BBB: Mystery Shopper Job A Scam

A job that sounds too good to be true--just might be a scam.

The Better Business Bureau has sent out a warning about a fraudulent company advertising positions as "mystery shoppers."

The company typically mails fraudulent checks to unsuspecting consumers, with a letter explaining that they have been given money by this company to shop at various stores as a mystery shopper, or what the company calls a "consumer service evaluator."

But according to the BBB, this company, LS Management out of Tennessee, is just tricking consumers into spending money they don't have.

One Springs woman is all-too-familiar with the scam.

Mary Moye was surprised to find a check in her name for $1,922.75 in her mailbox.

"Almost $2,000...I mean, I could use that," Moye said. She immediately thought of ways to spend the money.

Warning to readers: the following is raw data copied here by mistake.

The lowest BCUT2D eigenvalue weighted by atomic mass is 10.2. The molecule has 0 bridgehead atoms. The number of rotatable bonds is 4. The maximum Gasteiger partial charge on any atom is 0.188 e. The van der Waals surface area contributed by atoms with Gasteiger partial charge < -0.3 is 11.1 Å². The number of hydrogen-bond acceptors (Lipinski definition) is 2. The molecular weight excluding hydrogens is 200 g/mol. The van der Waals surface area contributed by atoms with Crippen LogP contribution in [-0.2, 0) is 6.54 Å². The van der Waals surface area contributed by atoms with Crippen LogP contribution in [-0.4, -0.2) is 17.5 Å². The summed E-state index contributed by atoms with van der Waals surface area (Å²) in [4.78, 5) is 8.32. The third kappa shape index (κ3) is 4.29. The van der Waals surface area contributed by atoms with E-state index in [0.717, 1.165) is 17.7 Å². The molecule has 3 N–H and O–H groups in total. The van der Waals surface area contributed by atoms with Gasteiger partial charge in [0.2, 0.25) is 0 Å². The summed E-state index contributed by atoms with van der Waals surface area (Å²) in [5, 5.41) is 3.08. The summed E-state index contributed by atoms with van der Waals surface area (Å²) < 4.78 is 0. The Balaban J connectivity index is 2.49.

"At first I thought it was real, then I realized no, it's too good to be true...and it was," Moye said.

The check and letter she had received were from LS Management.

"I tried looking up the address that's on the letter. And I couldn't get anything. Then my friend looked it up under scams, and everything came out,” Moye said.

Moye wants to help get the word out, to make sure no one falls victim to the scheme, as she nearly did.

"If it looks too good to be real--it is," she said.

Below is the text from the BBB release:

It’s a traditional scam where the company – in this case LS Management – sends the consumer a counterfeit check and asks them to deposit it into their bank account, wait for the funds to clear and become available, and then use that money to buy goods at various retail establishments. It sounds like a dream come true to the person looking to earn extra money.

Here’s the catch: to get the actual assignment, the consumer is asked to go to a website and wire money to purchase training materials, send excess funds back to the original issuers of the check or wire money to various third parties. Consumers do this because they believe the check is legitimate. However, it can take banks weeks to actually collect the money from the issuer of the check and in these types of scams, the check is fraudulent. The result: the consumer withdraws and wires money they don’t actually have in their account. Instead of making money, the consumer is overdrawn and has spent money they don’t have.